Preserve and connect

With an eye on digital and traditional resources alike, Torsten Reimer is leading the UChicago Library into a complex future.

Drawing on research

Chemist Bozhi Tian’s art and science recast reality.

A little bird told me

How a Twitter conversation led to a new trilingual children’s book.

The right cuts

Academy Award–winning editor Lisa Fruchtman’s (AB’70) life in film.

Rooted in Justice

The “grandfather of restorative justice” looks back on a career spent advocating for change.

Notes on a crime

Dental expert turned forensic scientist Wilmer Souder, PhD 1916 (1884–1974), testified against mobsters, fraudsters, and murderers.

Greetings, Maroons!

Ringing in the New Year in rhyme.

Theory in practice

Nobel laureate Michael Kremer is building up development economics at UChicago.

Eyes on the story

Rebecca Jarvis, AB’03, put her journalistic “Spidey sense” to work unearthing the secrets of Theranos.

Front lines

An emergency physician reflects on racism, COVID-19, and the art of healing.

Stamps of approval

Joining past UChicagoans, Katharine Graham, AB’38, receives an accolade that will stick.

Alumni Weekend 2022: Together again

Reunited, and it felt so good.

Radical refusal

Lee Lozano, AB’51 (1930–99), began her career as a painter and ended as the artist who wouldn’t.

Narrative bodies

A Special Collections exhibition charts medical history through its imagery.

A writer, lost and found

Nearly a century after it was banned, Gertrude Beasley’s (AM 1918) memoir of her Texas upbringing reaches a new generation of readers.

Family doctor

Trained as a cochlear implant surgeon, Dana Suskind has taken on a new role as an advocate for American parents.

Recipe for success

Mealtime conversation with the Korean Vegan.

Off the shelf

Selling books is unlike selling anything else. The Seminary Co-op director counts the ways.

Opening words

Scenes and voices from the inauguration of President Paul Alivisatos, AB’81.

One hundred years of global aid

A course tackles the history of efforts to do good abroad.

Comic relief

With Work in Progress, Abby McEnany, AB’92, created an unconventional sitcom for anyone who feels different.

Optimal quitting

An economist’s advice on when to fold your hand in favor of the next opportunity.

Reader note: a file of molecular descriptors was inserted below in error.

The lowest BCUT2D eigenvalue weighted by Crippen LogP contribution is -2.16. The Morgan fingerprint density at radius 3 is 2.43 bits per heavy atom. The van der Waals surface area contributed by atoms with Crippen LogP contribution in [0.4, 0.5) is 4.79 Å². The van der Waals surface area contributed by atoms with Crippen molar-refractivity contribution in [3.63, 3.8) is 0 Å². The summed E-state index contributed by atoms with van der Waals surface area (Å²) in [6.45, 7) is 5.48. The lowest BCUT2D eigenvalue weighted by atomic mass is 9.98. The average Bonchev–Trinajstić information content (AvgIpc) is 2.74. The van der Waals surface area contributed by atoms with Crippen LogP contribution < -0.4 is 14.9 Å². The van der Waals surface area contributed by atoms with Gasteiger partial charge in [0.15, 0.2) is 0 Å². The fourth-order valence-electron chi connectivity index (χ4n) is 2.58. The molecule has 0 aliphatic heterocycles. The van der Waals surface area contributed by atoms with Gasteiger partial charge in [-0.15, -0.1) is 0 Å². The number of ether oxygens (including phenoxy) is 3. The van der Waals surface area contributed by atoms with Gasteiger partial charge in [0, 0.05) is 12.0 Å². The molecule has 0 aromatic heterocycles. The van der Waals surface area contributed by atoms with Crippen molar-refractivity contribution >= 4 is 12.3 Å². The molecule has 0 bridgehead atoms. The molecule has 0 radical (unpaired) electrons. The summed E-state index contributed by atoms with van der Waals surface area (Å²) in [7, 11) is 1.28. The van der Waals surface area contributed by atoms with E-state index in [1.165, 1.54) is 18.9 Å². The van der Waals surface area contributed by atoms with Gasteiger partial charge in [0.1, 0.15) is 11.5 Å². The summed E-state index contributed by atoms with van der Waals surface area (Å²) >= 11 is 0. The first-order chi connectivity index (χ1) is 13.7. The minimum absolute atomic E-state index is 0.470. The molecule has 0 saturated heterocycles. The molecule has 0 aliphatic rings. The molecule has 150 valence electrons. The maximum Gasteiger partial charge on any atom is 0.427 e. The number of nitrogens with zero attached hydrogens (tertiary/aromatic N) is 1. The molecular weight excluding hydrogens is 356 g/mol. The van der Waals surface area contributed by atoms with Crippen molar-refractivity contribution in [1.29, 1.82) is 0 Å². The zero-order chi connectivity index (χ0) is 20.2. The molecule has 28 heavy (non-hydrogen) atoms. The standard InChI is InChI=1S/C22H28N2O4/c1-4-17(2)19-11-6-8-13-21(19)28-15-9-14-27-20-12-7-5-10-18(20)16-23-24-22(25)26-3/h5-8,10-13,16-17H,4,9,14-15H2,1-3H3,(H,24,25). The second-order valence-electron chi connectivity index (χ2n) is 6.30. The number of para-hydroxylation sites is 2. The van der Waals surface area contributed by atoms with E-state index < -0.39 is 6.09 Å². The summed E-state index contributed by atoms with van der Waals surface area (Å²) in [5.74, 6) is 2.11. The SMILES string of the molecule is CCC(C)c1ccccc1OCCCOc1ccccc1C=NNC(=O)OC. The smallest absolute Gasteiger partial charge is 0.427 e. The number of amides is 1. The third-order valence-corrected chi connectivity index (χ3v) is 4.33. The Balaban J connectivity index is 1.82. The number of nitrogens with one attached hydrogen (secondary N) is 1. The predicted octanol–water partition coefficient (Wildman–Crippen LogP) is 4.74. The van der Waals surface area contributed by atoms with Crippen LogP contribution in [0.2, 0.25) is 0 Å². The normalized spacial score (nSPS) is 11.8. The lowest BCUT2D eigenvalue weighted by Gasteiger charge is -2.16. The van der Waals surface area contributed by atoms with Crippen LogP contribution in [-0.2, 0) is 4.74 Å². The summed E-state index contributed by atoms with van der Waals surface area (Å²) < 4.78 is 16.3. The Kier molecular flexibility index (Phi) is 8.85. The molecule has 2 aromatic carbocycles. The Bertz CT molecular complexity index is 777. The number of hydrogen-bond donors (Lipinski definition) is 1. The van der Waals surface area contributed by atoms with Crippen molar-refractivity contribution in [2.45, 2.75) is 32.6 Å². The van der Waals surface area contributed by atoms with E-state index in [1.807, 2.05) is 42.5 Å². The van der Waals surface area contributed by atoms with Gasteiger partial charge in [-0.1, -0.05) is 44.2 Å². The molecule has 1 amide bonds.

Interior monologue

Decorator and pulp writer Richard Himmel, EX’42 (1920–2000), had a private eye for design.

C Vitae: Freedom-minded

John A. Peoples Jr., AM’51, PhD’61, helped Jackson State endure and thrive after tragedy.

Magnifying vision

As a scientist, Paul Alivisatos, AB’81, studies ultrasmall structures. As UChicago’s 14th president, he sees big opportunities.

In Memoriam: Change agent

Remembering Hugo Sonnenschein, 1940–2021.

Board work

A photographer captures the beauty of mathematicians’ chalk experiments.

Legacy: Undercover man

Sam Greenlee, EX’57 (1930–2014), distinguished himself as a Foreign Service Officer, then found his true mission as a radical writer.

A measure of pleasure

For nearly two decades psychologist Andrea King has followed a group of social drinkers to find out why only some develop alcohol use disorder.

Abiding convictions

Punishment doesn’t end after incarceration, writes Crown Family School associate professor Reuben Jonathan Miller, AM’07. Plus: An excerpt from Halfway Home: Race, Punishment, and the Afterlife of Mass Incarceration.

Executive dreaming

In Sleeping Presidents, artist and writer John Ransom Phillips, ABʼ60, PhDʼ66, takes viewers inside the minds of (almost) every one from George Washington to Joe Biden.

Glimpses: A questioning life

Leon Kass, LAB’54, SB’58, MD’62, continues the conversation.

Defining figure

President Robert J. Zimmer transformed the University of Chicago by affirming its core values.

A world apart

The many lives of quarantine.

Alternative history

The Chicago Journal—rival to the Maroon, free South Side weekly, journalism and business talent incubator—had a memorable eight-year run.

Legacy: Note by note

Eileen Southern, AB’40, AM’41 (1920–2002), rewrote the history of American music.

An Aeneid for our time

Shadi Bartsch-Zimmer’s new translation lets today’s reader hear Vergil as the Romans did. Plus: An excerpt from Book I of The Aeneid.

Out of the past

In the 1950s, a pair of young alumni set out on Route 66 and captured a workaday America now vanished.

The parenting trap

For some parents, life is a rat race they want their children to win. For others, it’s a race they’ve already lost. Why macroeconomics plays a role.

Glimpses: Travelogue

W. J. T. Mitchell looks at endings and beginnings.

Course Work: Experimental theater

Scenes from a minicourse at the Harry L. Davis Center for Leadership.